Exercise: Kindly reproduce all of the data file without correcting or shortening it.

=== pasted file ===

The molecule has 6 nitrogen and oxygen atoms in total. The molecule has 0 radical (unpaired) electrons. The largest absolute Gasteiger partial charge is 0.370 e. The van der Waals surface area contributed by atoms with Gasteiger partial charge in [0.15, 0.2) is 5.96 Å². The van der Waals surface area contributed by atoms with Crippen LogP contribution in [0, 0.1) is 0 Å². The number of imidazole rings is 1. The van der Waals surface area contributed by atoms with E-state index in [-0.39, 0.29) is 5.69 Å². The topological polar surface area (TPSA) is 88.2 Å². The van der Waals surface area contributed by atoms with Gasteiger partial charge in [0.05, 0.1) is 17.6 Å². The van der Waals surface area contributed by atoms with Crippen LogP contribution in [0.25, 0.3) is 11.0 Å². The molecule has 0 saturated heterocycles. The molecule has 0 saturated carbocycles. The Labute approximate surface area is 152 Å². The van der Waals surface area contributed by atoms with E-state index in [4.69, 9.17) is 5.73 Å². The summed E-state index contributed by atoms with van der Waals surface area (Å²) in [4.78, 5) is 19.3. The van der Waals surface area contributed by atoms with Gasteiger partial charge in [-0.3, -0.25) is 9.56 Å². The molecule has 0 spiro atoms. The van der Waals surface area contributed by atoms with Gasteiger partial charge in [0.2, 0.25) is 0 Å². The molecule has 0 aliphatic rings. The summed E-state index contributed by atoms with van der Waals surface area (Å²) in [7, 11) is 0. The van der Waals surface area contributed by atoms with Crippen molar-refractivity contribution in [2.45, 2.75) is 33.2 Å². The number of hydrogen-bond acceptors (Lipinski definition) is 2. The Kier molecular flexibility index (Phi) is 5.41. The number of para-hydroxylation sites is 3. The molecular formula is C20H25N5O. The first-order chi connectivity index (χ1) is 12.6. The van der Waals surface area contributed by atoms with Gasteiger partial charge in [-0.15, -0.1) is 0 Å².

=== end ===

The molecule has 6 nitrogen and oxygen atoms in total. The molecule has 0 radical (unpaired) electrons. The largest absolute Gasteiger partial charge is 0.370 e. The van der Waals surface area contributed by atoms with Gasteiger partial charge in [0.15, 0.2) is 5.96 Å². The van der Waals surface area contributed by atoms with Crippen LogP contribution in [0, 0.1) is 0 Å². The number of imidazole rings is 1. The van der Waals surface area contributed by atoms with E-state index in [-0.39, 0.29) is 5.69 Å². The topological polar surface area (TPSA) is 88.2 Å². The van der Waals surface area contributed by atoms with Gasteiger partial charge in [0.05, 0.1) is 17.6 Å². The van der Waals surface area contributed by atoms with Crippen LogP contribution in [0.25, 0.3) is 11.0 Å². The molecule has 0 saturated heterocycles. The molecule has 0 saturated carbocycles. The Labute approximate surface area is 152 Å². The van der Waals surface area contributed by atoms with E-state index in [4.69, 9.17) is 5.73 Å². The summed E-state index contributed by atoms with van der Waals surface area (Å²) in [4.78, 5) is 19.3. The van der Waals surface area contributed by atoms with Gasteiger partial charge in [-0.3, -0.25) is 9.56 Å². The molecule has 0 spiro atoms. The van der Waals surface area contributed by atoms with Gasteiger partial charge in [0.2, 0.25) is 0 Å². The molecule has 0 aliphatic rings. The summed E-state index contributed by atoms with van der Waals surface area (Å²) in [7, 11) is 0. The van der Waals surface area contributed by atoms with Crippen molar-refractivity contribution in [2.45, 2.75) is 33.2 Å². The number of hydrogen-bond acceptors (Lipinski definition) is 2. The Kier molecular flexibility index (Phi) is 5.41. The number of para-hydroxylation sites is 3. The molecular formula is C20H25N5O. The first-order chi connectivity index (χ1) is 12.6. The van der Waals surface area contributed by atoms with Gasteiger partial charge in [-0.15, -0.1) is 0 Å².